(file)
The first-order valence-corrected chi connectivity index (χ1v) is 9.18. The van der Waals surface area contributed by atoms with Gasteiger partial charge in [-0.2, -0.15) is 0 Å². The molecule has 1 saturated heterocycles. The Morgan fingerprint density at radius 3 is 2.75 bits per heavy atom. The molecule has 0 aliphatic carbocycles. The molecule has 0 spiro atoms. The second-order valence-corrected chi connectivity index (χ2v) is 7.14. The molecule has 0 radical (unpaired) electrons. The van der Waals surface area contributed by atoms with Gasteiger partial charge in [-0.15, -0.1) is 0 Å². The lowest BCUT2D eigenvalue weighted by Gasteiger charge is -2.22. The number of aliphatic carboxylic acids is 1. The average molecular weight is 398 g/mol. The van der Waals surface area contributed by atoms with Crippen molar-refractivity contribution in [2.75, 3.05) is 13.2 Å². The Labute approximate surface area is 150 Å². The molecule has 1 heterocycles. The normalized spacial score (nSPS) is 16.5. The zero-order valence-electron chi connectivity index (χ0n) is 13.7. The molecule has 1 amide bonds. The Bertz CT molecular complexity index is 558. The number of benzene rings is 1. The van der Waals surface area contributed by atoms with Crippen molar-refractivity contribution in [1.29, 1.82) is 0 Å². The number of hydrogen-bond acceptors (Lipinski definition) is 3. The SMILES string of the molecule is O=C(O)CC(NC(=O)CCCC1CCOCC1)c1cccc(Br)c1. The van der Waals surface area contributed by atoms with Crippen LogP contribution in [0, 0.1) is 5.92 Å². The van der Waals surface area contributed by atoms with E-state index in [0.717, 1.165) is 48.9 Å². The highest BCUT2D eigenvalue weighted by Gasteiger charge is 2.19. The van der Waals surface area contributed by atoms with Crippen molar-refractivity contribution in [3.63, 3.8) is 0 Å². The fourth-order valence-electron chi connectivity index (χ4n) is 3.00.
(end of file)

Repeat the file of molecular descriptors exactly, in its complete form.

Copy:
The first-order valence-corrected chi connectivity index (χ1v) is 9.18. The van der Waals surface area contributed by atoms with Gasteiger partial charge in [-0.2, -0.15) is 0 Å². The molecule has 1 saturated heterocycles. The Morgan fingerprint density at radius 3 is 2.75 bits per heavy atom. The molecule has 0 aliphatic carbocycles. The molecule has 0 spiro atoms. The second-order valence-corrected chi connectivity index (χ2v) is 7.14. The molecule has 0 radical (unpaired) electrons. The van der Waals surface area contributed by atoms with Gasteiger partial charge in [-0.15, -0.1) is 0 Å². The lowest BCUT2D eigenvalue weighted by Gasteiger charge is -2.22. The number of aliphatic carboxylic acids is 1. The average molecular weight is 398 g/mol. The van der Waals surface area contributed by atoms with Crippen molar-refractivity contribution in [2.75, 3.05) is 13.2 Å². The Labute approximate surface area is 150 Å². The molecule has 1 heterocycles. The normalized spacial score (nSPS) is 16.5. The zero-order valence-electron chi connectivity index (χ0n) is 13.7. The molecule has 1 amide bonds. The Bertz CT molecular complexity index is 558. The number of benzene rings is 1. The van der Waals surface area contributed by atoms with Crippen molar-refractivity contribution in [1.29, 1.82) is 0 Å². The number of hydrogen-bond acceptors (Lipinski definition) is 3. The SMILES string of the molecule is O=C(O)CC(NC(=O)CCCC1CCOCC1)c1cccc(Br)c1. The van der Waals surface area contributed by atoms with Crippen LogP contribution in [0, 0.1) is 5.92 Å². The van der Waals surface area contributed by atoms with E-state index in [0.717, 1.165) is 48.9 Å². The highest BCUT2D eigenvalue weighted by Gasteiger charge is 2.19. The van der Waals surface area contributed by atoms with Crippen molar-refractivity contribution in [3.63, 3.8) is 0 Å². The fourth-order valence-electron chi connectivity index (χ4n) is 3.00.